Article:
I recently upgraded my shuttle av49vn motherboard from a 2.6ghz 400fsb celeron to a 2.8ghz pentium 4 with 533fsb. There is a jumper on board to change fsb speed to 533 and completed same. However the board wont boot with the new processor. Could the memory i have installed or the bios have anything to do with this? Considering the board is made for a p4 processor, i cant imagine it came with a bios not compatible.
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Re: upgraded cpu- wont boot
Teresa, if you changed the front side bus to 533, your memory must have the same clock speed. Memory clock speeds are what is known as "backwards compatible" but not forwards. This means that you could put a piece of memory of a clock speed of 400mhz into a system that runs at 333mhz and it will "downclock" the memory, but you could not put a piece of 333mhz memory in a 400mhz fsb pc and expect it to run. one of two things will happen, the system will not boot at all or the syetm will downclock the processor to a slower speed. In your case your cpu must be 533mhz clock speed with pc4200/533mhz memory to function correctly.
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You should be able to upgrade the CPU, since it seems that the DV1000's motherboard uses a socket CPU design. But, obviously, HP would rather have you choose the CPU that you want from the beginning and stick with it. The first thing to do is to check HP website to see what other configurations were/are sold for
your model. If they sell it with faster CPUs then you can upgrade to
one of them...
PLEASE NOTE: In order for a particular processor to be compatible with a particular laptop: (1) the processor must be physically compatible with the laptop socket, in your case I thing you have a Soket 479 processor (2) the laptop chipset must support the processor. (3) the chipset front side bus speed must match the processor front side bus speed, in your case 400Mhz. (4) the laptop BIOS must support the processor.
So I listed here processors with FSB at 400Mhz, I gues that DV1000 as a 855GM Motherboard that supports only 400Mhz with Socket 479
Banias Pentium M 1.3 1300 1024 400 Pentium M 1.4 1400 1024 400 Pentium M 1.5 1500 1024 400 Pentium M 1.6 1600 1024 400 Pentium M 1.7 1700 1024 400
Dothan Pentium M 710 1400 2048 400 Pentium M 715 1500 2048 400 Pentium M 725 1600 2048 400 Pentium M 735 1700 2048 400 Pentium M 745 1800 2048 400 Pentium M 755 2000 2048 400 Pentium M 765 2100 2048 400
Banias-512 Celeron M 310 1200 512 400 Celeron M 320 1300 512 400 Celeron M 330 1400 512 400 Celeron M 340 1500 512 400
Dothan-512 Celeron 205 1200 512 400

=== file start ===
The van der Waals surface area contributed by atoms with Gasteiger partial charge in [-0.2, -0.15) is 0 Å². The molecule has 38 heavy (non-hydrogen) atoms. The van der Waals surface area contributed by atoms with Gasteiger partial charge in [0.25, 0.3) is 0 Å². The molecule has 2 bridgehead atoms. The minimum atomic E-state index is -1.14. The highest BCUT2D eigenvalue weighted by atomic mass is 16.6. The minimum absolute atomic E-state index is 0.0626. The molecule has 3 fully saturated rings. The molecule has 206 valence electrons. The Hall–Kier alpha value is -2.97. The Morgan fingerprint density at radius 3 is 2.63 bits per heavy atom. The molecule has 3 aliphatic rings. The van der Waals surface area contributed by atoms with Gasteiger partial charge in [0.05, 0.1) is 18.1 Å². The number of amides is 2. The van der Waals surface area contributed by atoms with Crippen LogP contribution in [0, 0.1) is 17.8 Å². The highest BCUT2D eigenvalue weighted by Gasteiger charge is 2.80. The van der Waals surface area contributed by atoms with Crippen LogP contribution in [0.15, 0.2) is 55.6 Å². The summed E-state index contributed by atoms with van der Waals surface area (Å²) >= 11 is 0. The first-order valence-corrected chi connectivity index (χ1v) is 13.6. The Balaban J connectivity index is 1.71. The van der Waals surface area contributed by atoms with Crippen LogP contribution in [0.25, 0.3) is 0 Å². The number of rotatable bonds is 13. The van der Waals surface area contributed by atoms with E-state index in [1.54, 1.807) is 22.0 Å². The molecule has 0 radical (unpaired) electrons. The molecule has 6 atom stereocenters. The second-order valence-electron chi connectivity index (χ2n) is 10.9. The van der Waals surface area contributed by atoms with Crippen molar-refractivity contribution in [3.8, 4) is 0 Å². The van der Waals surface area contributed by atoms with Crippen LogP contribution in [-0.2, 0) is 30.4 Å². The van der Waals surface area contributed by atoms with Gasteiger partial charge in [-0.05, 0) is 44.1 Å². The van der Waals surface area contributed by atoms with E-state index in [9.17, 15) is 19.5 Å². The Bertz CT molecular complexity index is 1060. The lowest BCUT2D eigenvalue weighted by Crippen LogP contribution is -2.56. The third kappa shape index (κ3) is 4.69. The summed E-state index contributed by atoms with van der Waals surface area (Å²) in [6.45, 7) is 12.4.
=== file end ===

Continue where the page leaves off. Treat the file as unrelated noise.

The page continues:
Dothan-1024 Celeron M 350 1300 1024 400 Celeron M 360 1400 1024 400 Celeron M 370 1500 1024 400 Celeron M 380 1600 1024 400 Celeron M 390 1700 1024 400
the chipset will support pentium M processors and some pentium 4 notebook processors. the bios should recognize the processor's new speed and should be able to support a 533mhz fsb. as long as your celeron is not soldered to the socket, you should be fine with the upgrade.
Ok i checked the ASUS website and looked up the CPU compatibility list for your board here: http://support.asus.com/cpusupport/cpusupport.aspx?SLanguage=en-us But unfortunately that particular CPU doesn’t seem to be supported. Must be something to do with the technology inside the CPU or the amount of L2 cache or something like that. (it would require some rather intensive research to find out exact reason why... And when searching for ASUS motherboards that are compatible with that CPU it comes up with this short list; AP120-E1 AP130-E1 PSCHL009 AP140R-E1 P4RD1-MX Did you clear the cmos when installing the new cpu before powering it up? i know the CPU you have now runs at 400FSB and the new one runs at 800FSB But that board supports both speeds so that shouldn’t be a problem. What type of RAM do you have ? maybe check owners manual for memory compatibility chart for new 800FSB CPU Have you tried the latest beta bios from ASUS site : I can not guarantee that it will work but it is worth a try. http://support.asus.com/download/download.aspx?model=P4S800D-X%20&f_type=34&SLanguage=en-us NOTE: Updating the bios can be risky and should only be done to resolve compatibility issues or things like that (or to add CPU support) In the rare event of a power failure during bios update your motherboard could become permanently unusable. (Always use a brand new floppy and follow the instructions to the letter when updating system bios)